Many market segments are becoming increasingly information-technology dependent as part of globalization [7,22- 24]. Areas of concern in the introduction of electronic marketplaces, particularly in developing countries, are related to the difficulties in regulating offshore business, the dominance of the Internet global-communications infrastructure by a few countries, and growing concentration of power and knowledge in few corporations.
As is usually the case with innovation, the agents that first move into the market quickly attain a dominant position, block the entry of new competitors, and capture a large part of potential proceeds. It has been stated that the success of developed countries, particularly the United States, in taking advantage of ICT partly reflects its flexible and competitive markets. Possibly, smaller benefits can be expected in more-regulated economies or in the case of implementation environments characterized by rigid labor and trade rules and by inefficient commodity markets and capital exchanges .
Cross-border challenges are particularly pressing due to the growing number of national, international, and nongovernmental actors involved in transnational and global concerns. Market capture by strong, organized, and well-funded health-provider organizations, some of international nature, is happening at a fast pace in Latin America and regulatory methods have been advocated to safeguard local competition. Intangible health "e-Solutions" products and services offered by foreign providers - as is the case with investment, insurance, knowledge dissemination, and health care applications - present great challenges to developing and poorly-developed countries and may result in flight of capital, tax evasion, employment reduction, capture of the health market, and "cultural colonization."
In the area of information technology, the emphasis of intellectual rights has changed from the protection of the author/inventor to that of the investor. Implications for developing countries , welfare effects, foreign direct investments, transfer of technology, and impact on domestic markets are difficult to foresee particularly in relation to foreign direct investments and technology transfer. Even countries with significant technology exports show negative net balance of royalties and license fees (Table 6).
Intellectual property rights have been a major area of concern and conflict. The promotion of innovation is essential to any development strategy, particularly to increase international competitiveness of national enterprises. However, limiting acquisition of innovative technology only to those that are captured by the patent system ("inventions") makes a society permanently dependent on external sources. The universalization of standards for protection of intellectual-property rights has been enabled by the World Trade Organization General Agreement on Trade and Services (GATS) adopted in 1995 at the Uruguay Round of negotiations, reinforcing protection in 3 key information technology areas: computer programs, databases, and design of the layout of integrated circuits. Stakeholders concerned with such issues include nation-states; multinational business organizations; subregional trade blocks, and integration groups (formal trade blocks such as NAFTA [North American Free Trade Agreement], Mercosur, and the European Union Common Market, as well as other regional integration initiatives such as Andean Countries and CARICOM [Caribbean Common Market]). In addition, country initiatives, professional and nongovernmental groups, and international organizations provide an operational and legal framework for tackling these issues. Some of these entities are being increasingly overwhelmed by market access challenges not envisioned before the diffusion of ICT.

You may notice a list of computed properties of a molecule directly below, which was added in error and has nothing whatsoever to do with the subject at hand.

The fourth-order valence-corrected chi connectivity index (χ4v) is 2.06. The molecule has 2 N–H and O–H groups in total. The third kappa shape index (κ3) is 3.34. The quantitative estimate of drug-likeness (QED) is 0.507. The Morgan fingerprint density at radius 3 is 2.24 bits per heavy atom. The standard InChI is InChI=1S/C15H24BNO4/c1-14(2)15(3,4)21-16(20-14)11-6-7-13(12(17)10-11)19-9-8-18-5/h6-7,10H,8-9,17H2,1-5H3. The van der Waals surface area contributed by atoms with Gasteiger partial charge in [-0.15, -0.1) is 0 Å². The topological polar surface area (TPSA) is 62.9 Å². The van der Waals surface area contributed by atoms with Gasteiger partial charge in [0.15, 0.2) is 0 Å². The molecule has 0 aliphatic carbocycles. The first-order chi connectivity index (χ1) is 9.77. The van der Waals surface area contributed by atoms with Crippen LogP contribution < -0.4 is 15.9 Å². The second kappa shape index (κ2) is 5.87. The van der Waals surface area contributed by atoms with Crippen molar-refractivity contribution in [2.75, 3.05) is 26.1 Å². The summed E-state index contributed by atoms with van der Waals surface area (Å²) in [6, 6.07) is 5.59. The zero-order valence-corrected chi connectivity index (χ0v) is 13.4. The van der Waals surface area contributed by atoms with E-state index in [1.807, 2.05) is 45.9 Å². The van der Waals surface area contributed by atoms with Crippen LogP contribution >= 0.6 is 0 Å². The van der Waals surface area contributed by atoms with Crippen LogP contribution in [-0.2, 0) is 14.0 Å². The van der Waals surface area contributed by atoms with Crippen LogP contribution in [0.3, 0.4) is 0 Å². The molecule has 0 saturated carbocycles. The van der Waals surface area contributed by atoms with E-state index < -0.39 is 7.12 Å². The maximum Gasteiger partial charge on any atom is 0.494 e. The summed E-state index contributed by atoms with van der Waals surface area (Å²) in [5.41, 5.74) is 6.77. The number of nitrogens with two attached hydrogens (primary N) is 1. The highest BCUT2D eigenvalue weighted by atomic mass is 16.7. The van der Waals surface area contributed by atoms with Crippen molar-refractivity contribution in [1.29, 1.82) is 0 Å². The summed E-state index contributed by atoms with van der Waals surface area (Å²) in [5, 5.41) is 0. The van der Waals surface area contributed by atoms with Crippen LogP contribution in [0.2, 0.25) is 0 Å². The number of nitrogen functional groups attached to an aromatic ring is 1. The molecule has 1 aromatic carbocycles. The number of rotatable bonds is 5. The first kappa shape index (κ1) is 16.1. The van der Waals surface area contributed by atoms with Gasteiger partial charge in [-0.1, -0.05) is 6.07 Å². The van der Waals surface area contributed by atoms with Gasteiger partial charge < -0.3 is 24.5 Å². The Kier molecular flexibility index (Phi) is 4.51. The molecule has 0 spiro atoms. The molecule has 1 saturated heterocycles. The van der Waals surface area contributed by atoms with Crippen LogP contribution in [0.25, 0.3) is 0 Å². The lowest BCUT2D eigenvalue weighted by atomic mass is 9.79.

People are central in the value-added creation of eHealth products and services and an organization's human resource is the key to success . Systems professionals, technology products and services providers, and project teams must also have superior skill levels and experience in the particularities of the area being automated. Regarding the number of technicians, scientists, and portion of the GNP devoted to research and development, the region is marginally better than other underdeveloped areas (Table 7). Employees' skills are the most-expensive and least-elastic resource and an obstacle to technological development in the region. The most-successful efforts to incorporate information and communication technologies in Latin America and the Caribbean have occurred in countries with strong and efficient government and academic institutions committed to invest in education, scientific and technological development, and public services, in tandem with business sectors (for instance, banking and retail commerce) ready and willing to automate their operations.
Many public health organizations in Latin America and the Caribbean are not taking advantage of existing ICT opportunities and most existing information systems are inadequate to meeting the requirements of the new models of health care being deployed in the context of health-reform initiatives. Besides the common perception among physicians that health-information systems are mostly a source for scientific and technical information, often public health authorities have a view of clinical-administrative information systems that is obsolete and frozen in a "statistical-epidemiological" archetype, designed for the collection of numerical data representing only counts of events and mostly generating only highly-aggregated statistical data and time series related to mortality, morbidity, and to service utilization and coverage. Those information systems have very little practical interest to direct-care professionals and unit managers and are far behind in providing the logistical and longitudinal individual client-based data required to operate and manage the sort of health care models being deployed in many countries.